Basic Contingencies

In the sections below, I’ll outline some very basic contingencies that will be relevant for most travellers. For each of these contingencies, I’ll focus on some key factors you should consider as you develop your own contingency plans.

Medical emergency

Contingency planning for medical incidents should be a baseline requirement for all trips. If you’re travelling to a location where there are active threats and low standards of medical care, you’ll need to be especially diligent.

Your contingency plans for a medical emergency will differ slightly if you’re travelling alone or with a small team. If you’re travelling alone, a key aspect to include in your plans is to communicate as soon as you feel unwell or are injured. As part of this communication process, plan regular check-ins. The shorter the check-in interval, the faster your Emergency Contact will know something is wrong and activate support.

As a solo traveller, one approach to consider in your contingency planning is to consider moving to a larger city or even leaving the country if you think you’re going to get really sick. Get going while you still can and head to a location where you’re confident you can get adequate medical care.

If communications are unreliable or unavailable, you’ll be highly vulnerable to the impacts of a medical emergency and will need to be additionally careful.

As part of the planning process, identify appropriate clinics and hospitals. Consider how you’d get from your accommodation to the hospital in an emergency. Pack an appropriate first aid kit and take a first aid course. Prevention is also fundamentally important. Be careful what you eat and drink and be conservative with your physical activities to reduce the likelihood of injury.

Incidents at your accommodation

Your accommodation will be your safe haven while you’re away. When you develop contingency plans, spend time considering the different types of incidents that could impact you at your accommodation. Depending on the threats and risks at your destination, consider the following contingencies:

  • Room search or harassment
  • Explosion or attack
  • Earthquake
  • Protests in immediate vicinity

As part of your contingency planning, consider rally points and alternate accommodation options.

Vehicle accidents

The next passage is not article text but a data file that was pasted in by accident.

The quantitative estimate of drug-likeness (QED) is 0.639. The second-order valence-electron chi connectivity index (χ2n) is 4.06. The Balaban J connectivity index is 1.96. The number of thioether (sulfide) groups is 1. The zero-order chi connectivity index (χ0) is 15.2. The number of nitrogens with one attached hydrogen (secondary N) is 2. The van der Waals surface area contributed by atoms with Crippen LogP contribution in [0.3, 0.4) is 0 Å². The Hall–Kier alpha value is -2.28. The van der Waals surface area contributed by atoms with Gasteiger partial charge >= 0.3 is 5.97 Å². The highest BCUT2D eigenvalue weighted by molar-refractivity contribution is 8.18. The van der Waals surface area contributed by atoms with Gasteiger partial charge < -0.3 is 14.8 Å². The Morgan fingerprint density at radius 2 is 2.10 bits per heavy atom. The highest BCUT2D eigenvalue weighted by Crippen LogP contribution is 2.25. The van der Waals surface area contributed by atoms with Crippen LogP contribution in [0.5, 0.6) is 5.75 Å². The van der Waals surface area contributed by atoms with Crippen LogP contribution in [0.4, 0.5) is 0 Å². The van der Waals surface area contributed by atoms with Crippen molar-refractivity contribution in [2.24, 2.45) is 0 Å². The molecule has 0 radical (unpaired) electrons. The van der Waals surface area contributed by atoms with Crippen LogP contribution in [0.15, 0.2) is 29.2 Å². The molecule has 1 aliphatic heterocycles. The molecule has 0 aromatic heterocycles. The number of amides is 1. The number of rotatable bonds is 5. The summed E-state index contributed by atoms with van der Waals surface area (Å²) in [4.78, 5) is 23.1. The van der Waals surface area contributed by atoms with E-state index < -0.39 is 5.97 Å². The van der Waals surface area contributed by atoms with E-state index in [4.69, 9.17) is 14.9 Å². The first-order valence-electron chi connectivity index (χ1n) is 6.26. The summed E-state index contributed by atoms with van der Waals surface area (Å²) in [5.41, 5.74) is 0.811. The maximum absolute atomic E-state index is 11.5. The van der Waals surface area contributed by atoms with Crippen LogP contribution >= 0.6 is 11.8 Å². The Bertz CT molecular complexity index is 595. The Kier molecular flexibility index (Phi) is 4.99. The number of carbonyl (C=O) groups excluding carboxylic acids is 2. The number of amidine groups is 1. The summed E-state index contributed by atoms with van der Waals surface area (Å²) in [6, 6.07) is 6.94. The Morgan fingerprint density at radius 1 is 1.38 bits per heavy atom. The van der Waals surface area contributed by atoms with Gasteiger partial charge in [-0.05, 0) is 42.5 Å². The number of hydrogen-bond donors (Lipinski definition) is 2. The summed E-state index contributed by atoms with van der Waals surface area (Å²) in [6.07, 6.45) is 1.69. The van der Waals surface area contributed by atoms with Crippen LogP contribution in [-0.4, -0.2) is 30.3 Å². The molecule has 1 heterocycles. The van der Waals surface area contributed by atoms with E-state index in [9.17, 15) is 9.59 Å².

Of all the risks you face in a location, vehicle breakdowns and accidents are some of the most likely. As noted above, if you’re alone, you’ll need to be additionally careful. If you are injured in a vehicle accident, who will be able to provide first aid? Who will assist you to a hospital? Which hospital will they take you to?

If you’re operating in more remote areas, the potential consequences of a breakdown or accident are even more significant and will require additional contingency planning.

Civil and political unrest

Civil unrest can affect many locations. There’s also the possibility of the occasional coup. When you develop your contingency plans, consider the likely impacts of these events. What if curfews are imposed? What if control points are set up or traffic to certain areas restricted? Will you be able to access the airport or border? As part of your planning, you may need to consider how you might extract yourself from the city or country.

Natural disasters

If you’re travelling during monsoon season, consider the possibility that areas may flood. Be selective with your accommodation. If you’re travelling during typhoon season, be prepared for flight delays and movement constraints during the typhoon itself.

In mountainous areas, consider the risk from rockfall and landslides. In some locations, rockfall and landslides could cut routes and it could take days (or weeks) for the debris to be cleared and the route to be reopened. You’ll need to carefully plan your route to ensure you’re not isolated.

This is just a short list of the key contingencies you should consider. You might also have a contingency plan for situations where you identify surveillance or receive threats.

Wrap Up

Contingency planning is an essential activity when travelling to higher-risk environments. Consider different contingencies during your planning and develop response options. Don’t forget to focus on preparation and prevention. It’s always best to avoid situations through proactive risk mitigation, particularly when the outcome can’t be fully determined.

Thanks for reading, and safe travels!